Place the bowl in a warm place. I like to keep it close to a heat register. The wheat berries will take anywhere between 12 - 24 hours to start sprouting.
Once they start to sprout, they will look a bit like the above picture. Once they start to sprout, leave them for an extra 6 - 8 hours.
This picture might seem a bit weird, but there is a reason for it. Once the grains have sprouted, spread them out on a baking tray lined with a tea towel. Place them in a warm room, with a fan of some sort to keep the air moving. We have an air purifier in the house, which has a fan function, so it worked perfectly for drying the grains.
Change the tea towel every six hours or so - also stir the grains around. The sprouts will start to shrink back into the grains as they dry.
Let the grains dry completely. This can take anywhere from 12 - 24 hours. Make sure they are completely dry before the next step.
Reinhart recommends not placing them in a low oven as any kind of heat will destroy the nutrients that the sprouting process has achieved.
It took my grains about 24 hours to dry completely.
Once the grains are dry, you can mill them. I used my powerful dry grinder to mill them. I turn my grinder on for about 15 - 20 seconds at a time, then stirring, so that the grains don't stick. Make sure that the grinder doesn't heat up as you blend. If it does, empty the grains out and let them, and the grinder, cool down before milling again.
A Vitamix is apparently very good for milling grains, and they also do a grain canister. I would imagine any powerful blender would do as well. Just remember to only blend for a few seconds at a time. If you have a grain mill, well, can I borrow it? :)
Ideally, you want to mill the sprouted grains just once, to the consistency you want to keep the nutrients intact. However, if the flour is too coarse, you could possibly sieve and then mill the coarse grains again until you get the consistency you want.
Freshly milled sprouted wheat flour at your service. I place my flour in a heavy duty brown paper bag (you can repurpose old flour bags) and store it in the fridge to keep it fresh.
Use it as you would your regular flour, however, I have found that it needs a little less liquid to give the same results. Bread Revolution has some excellent recipes to help you get started, or you can always look for recipes online. I will be posting one or two in a few weeks time.
So, what do you think of my new challenges? And what kind of recipes would you like see more of on this site? All suggestions are very welcome.
Monday, 29 December 2014
Published on: 17:35 by Michelle Peters - Jones - 5 comments
And a peaceful holiday is what our family needed after a hectic year. It was a great year, for sure, and my life changed hugely from month to month. But it was when I was lying on the couch, absorbed in my Christmas present (for curious cats, it was a couch blanket and the Life with Archie series, best present ever) I realised that there is nothing like spending time with the child and partner, watching them build Lego and do puzzles, drifting in and out of sleep, and it made for a particularly relaxed end of the year.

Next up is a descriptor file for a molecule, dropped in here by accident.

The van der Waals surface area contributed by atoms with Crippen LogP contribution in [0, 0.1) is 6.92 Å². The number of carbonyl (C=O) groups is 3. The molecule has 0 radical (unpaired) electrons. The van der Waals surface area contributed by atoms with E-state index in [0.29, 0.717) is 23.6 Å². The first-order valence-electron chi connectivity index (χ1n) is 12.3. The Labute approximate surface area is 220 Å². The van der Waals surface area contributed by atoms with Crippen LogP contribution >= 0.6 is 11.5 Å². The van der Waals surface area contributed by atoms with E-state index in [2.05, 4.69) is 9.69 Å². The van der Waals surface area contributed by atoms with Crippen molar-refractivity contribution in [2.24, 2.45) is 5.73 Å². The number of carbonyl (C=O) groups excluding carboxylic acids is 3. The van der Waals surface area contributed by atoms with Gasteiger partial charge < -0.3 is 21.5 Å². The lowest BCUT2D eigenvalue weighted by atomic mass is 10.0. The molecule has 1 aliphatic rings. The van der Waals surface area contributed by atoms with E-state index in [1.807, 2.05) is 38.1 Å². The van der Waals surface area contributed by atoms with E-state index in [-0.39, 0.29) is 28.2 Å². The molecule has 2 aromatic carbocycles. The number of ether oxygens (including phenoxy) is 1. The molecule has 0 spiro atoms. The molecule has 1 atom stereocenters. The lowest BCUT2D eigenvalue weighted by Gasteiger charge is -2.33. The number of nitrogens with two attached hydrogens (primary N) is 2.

However, I do enjoy socialising too, and I am lucky to be surrounded by incredibly supportive friends and colleagues. It has been a year full of ups and downs, and the ups were the friends I made and old friendships that blossomed into deep, enduring bonds. I can't believe that just about five years have passed since we upped and moved from England. While I still get homesick for both India and England, I love my life here and everything it has brought with it. So here is to another year, filled to the brim with memories and taking chances.
Wednesday, 17 December 2014
Published on: 10:40 by Michelle Peters - Jones - 7 comments
The combination of turkey, cranberry sauce and brie is, of course, a classic for many reasons, not least because it is pretty dang delicious. Last week I did a food styling job for the Dairy Farmers of Canada, and let's just say, I had a lot of cheese left over. Mmmmm, cheese. So I put my
Then it came to me - I always serve my delicious spicy-sweet date chutney with sweet pulao at Christmas, and it would be the perfect substitute for cranberry sauce in this combination. So imagine me, rubbing my hands with glee, and going ho ho ho... it is off to India we go.
I loved the combination of the deliciously moist shredded turkey, soft, creamy brie and this savoury-spicy-sweet chutney. If you are looking for something a little different, but still super easy, then these guys are for you. And the best part is, you can even make them using leftover turkey from your Christmas dinner. See, I even saved your New Year's party. Now, if you'll excuse me, it is time for me to go put on my
So what are you waiting for? Head on over to the Tasty Turkey website to download your recipe now.
And as usual, if you have any questions, mosey on back and I'll be more than happy to answer them for you :) Enjoy!